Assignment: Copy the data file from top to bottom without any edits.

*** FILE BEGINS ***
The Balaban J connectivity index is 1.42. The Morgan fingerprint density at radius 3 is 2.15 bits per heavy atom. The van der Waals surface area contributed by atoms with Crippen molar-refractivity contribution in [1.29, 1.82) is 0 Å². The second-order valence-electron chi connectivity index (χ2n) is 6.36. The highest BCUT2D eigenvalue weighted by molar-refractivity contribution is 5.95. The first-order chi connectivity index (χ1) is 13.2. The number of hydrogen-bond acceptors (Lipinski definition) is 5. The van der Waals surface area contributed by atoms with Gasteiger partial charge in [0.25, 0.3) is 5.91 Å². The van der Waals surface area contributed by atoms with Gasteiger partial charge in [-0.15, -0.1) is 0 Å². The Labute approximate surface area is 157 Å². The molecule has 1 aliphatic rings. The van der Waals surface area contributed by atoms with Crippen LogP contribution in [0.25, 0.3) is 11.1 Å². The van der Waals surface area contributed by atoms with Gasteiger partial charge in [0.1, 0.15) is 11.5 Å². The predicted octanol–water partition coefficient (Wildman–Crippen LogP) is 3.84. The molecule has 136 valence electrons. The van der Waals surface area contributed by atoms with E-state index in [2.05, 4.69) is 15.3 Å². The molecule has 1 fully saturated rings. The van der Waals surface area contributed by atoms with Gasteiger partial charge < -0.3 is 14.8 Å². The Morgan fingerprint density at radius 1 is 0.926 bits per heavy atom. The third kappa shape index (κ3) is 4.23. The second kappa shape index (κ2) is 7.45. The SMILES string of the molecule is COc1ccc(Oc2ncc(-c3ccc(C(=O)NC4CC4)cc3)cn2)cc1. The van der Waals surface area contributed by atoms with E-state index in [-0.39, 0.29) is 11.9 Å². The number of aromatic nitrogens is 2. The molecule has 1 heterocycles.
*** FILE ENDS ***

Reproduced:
The Balaban J connectivity index is 1.42. The Morgan fingerprint density at radius 3 is 2.15 bits per heavy atom. The van der Waals surface area contributed by atoms with Crippen molar-refractivity contribution in [1.29, 1.82) is 0 Å². The second-order valence-electron chi connectivity index (χ2n) is 6.36. The highest BCUT2D eigenvalue weighted by molar-refractivity contribution is 5.95. The first-order chi connectivity index (χ1) is 13.2. The number of hydrogen-bond acceptors (Lipinski definition) is 5. The van der Waals surface area contributed by atoms with Gasteiger partial charge in [0.25, 0.3) is 5.91 Å². The van der Waals surface area contributed by atoms with Gasteiger partial charge in [-0.15, -0.1) is 0 Å². The Labute approximate surface area is 157 Å². The molecule has 1 aliphatic rings. The van der Waals surface area contributed by atoms with Crippen LogP contribution in [0.25, 0.3) is 11.1 Å². The van der Waals surface area contributed by atoms with Gasteiger partial charge in [0.1, 0.15) is 11.5 Å². The predicted octanol–water partition coefficient (Wildman–Crippen LogP) is 3.84. The molecule has 136 valence electrons. The van der Waals surface area contributed by atoms with E-state index in [2.05, 4.69) is 15.3 Å². The molecule has 1 fully saturated rings. The van der Waals surface area contributed by atoms with Gasteiger partial charge < -0.3 is 14.8 Å². The Morgan fingerprint density at radius 1 is 0.926 bits per heavy atom. The third kappa shape index (κ3) is 4.23. The second kappa shape index (κ2) is 7.45. The SMILES string of the molecule is COc1ccc(Oc2ncc(-c3ccc(C(=O)NC4CC4)cc3)cn2)cc1. The van der Waals surface area contributed by atoms with E-state index in [-0.39, 0.29) is 11.9 Å². The number of aromatic nitrogens is 2. The molecule has 1 heterocycles.